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Panthers throwing a lot at rookie offensive linemen

Ikem Ekwonu

CHARLOTTE — This weekend is a bit unusual for newly drafted Panthers tackle Ikem Ekwonu and guard Cade Mays.

For one thing, the Panthers only brought four offensive linemen to rookie minicamp, so assistant offensive line coach Robert Kugler was working at right guard during a few drills Friday morning.

But the draft picks have also been working with coaches as they can for the two weeks since they joined the team, to get them ready for next week when they'll join their veteran teammates and the job becomes a little more intense.

"Oh, we expect them to be ready," offensive line coach James Campen said, making it clear that there will be no training wheels for the rookies, even though they're limited in what they can do Friday and Saturday.

James Campen

Campen has had some individual Zoom meetings with both Ekwonu and Mays the last two weeks, giving them the basics of what the Panthers call certain plays, because the language is different from what they spoke in college. But he also tried to give them a broad base of knowledge about the theory of this offense (given his long background with new offensive coordinator Ben McAdoo), so they're closer to being ready to roll with the entire roster next week.

"I've had help from the staff here, they've helped me a lot," Ekwonu said of getting caught up. "Zoom calls and that kind of stuff, making sure I can grow and learn the playbook as much as I can. They've installed it kind of slow, step by step, but I feel like I'm picking it up pretty well."

Ekwonu admitted that what he's learning now is "a little more involved" than his responsibilities in college — and that's not simply because they're planning on him being the starting left tackle. While Ekwonu could play guard, that's not what you use the sixth overall pick in the draft on, and it's not what they're planning.

So since they anticipate him being here for a long time at an important position, they want to teach him the right way, which means learning concepts instead of particulars sometimes.

"You want to take a little bit of the whole offense," Campen said. "You want to get them caught up as best as you can. But you can't just shove it all at them. But enough that they'll be challenged and understand this is their job now, and there's a lot of self-study time.

"But two and half days to get a good foundation, terminology, . . . that's what we do with rookies. The ones that will be staying thereafter, they'll be integrated in with the other guys, and they'll be expected to pick it up at an accelerated pace."

For Mays, having a lot thrown at him is normal. In four years of SEC competition at Georgia and Tennessee, he played all five positions on the line, so learning the entire offense is something he has some experience with.

"I feel like I can help this team wherever they put me, in any of the five spots," he said. "I think it's essential, in my opinion. Being a guy who can play all five is essential to me. I like to know what everyone's doing, from the right tackle to the left tackle. It's just really important, if somebody goes down.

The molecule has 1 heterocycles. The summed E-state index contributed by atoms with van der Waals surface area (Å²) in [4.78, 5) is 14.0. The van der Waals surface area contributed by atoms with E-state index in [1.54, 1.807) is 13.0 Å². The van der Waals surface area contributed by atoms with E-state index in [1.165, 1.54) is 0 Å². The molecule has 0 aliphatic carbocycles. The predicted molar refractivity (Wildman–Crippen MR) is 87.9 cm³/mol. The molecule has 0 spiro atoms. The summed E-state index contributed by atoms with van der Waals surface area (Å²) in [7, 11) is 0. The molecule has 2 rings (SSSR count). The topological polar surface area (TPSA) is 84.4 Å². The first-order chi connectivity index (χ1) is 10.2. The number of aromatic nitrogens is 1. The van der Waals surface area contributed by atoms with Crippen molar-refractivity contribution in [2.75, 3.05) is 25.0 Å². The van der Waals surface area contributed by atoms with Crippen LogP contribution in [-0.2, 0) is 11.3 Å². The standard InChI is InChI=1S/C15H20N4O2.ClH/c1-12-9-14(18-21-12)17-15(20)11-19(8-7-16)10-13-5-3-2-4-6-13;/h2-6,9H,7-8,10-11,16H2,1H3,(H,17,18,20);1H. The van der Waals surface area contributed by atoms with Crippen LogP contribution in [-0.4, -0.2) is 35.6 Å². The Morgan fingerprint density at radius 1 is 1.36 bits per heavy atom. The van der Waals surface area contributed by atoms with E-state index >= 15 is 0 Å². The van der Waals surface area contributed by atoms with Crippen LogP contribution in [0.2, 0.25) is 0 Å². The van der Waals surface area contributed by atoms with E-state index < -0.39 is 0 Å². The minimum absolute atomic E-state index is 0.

"In college, if the left tackle would go down, and I was at right guard, I would go to left tackle; that's just how it had to be."

This weekend, there aren't many choices, which also means there are a lot of reps. Panthers head coach Matt Rhule said having so few linemen and players, in general, gives the rookies a chance to run more plays than they might if a full roster was here, so it helps with conditioning.

Ekwonu said he never practiced in college with fewer than 12 linemen at a time (down from the normal 20 to 24), and that was when COVID-19 sapped their numbers. So this was as intense a workday as you get before pads go on, but he grinned and added: "Coach is always going to take care of us."

The workload was fine with Mays, who said the pre-draft season when you train for the combine was counterintuitive for an offensive lineman.

"For sure, as an O-lineman, this is what you do. You love football. You love what you do. And the underwear Olympics, that's not your forte," Mays said. "Play ball. That's what we're here to do."

Asked what he liked the least about "the underwear Olympics," Mays laughed and replied: "I'd say just wearing underwear, I guess."

Regardless how they cover themselves, the Panthers are trying to cover as much ground with these guys as they can. The team's emphasis this offseason was upgrading the offensive line, so having Ekwonu and Mays ready to work alongside guys like Taylor Moton and offseason acquisitions Austin Corbett and Bradley Bozeman is critical.

So Campen's been giving them as much as they can handle during those hour-long Zoom sessions, and then they get plenty of reps this weekend.

"You can go from getting in combine shape where you're practicing for your 40 and your bench press to running 12 plays in a row, so you get your legs underneath you a little bit," Rhule said. "But next week, the last week of Phase 2 (of the offseason program) is going to hit them fast. They're going to have to walk into a locker room on Monday and join the rest of the team. This gets them started. And from there, they have to catch up as best they can."

Because next week, the rest of the team will be here, and it will become a little more real.

View photos from the Panthers first day of rookie minicamp at the Atrium Health practice fields.

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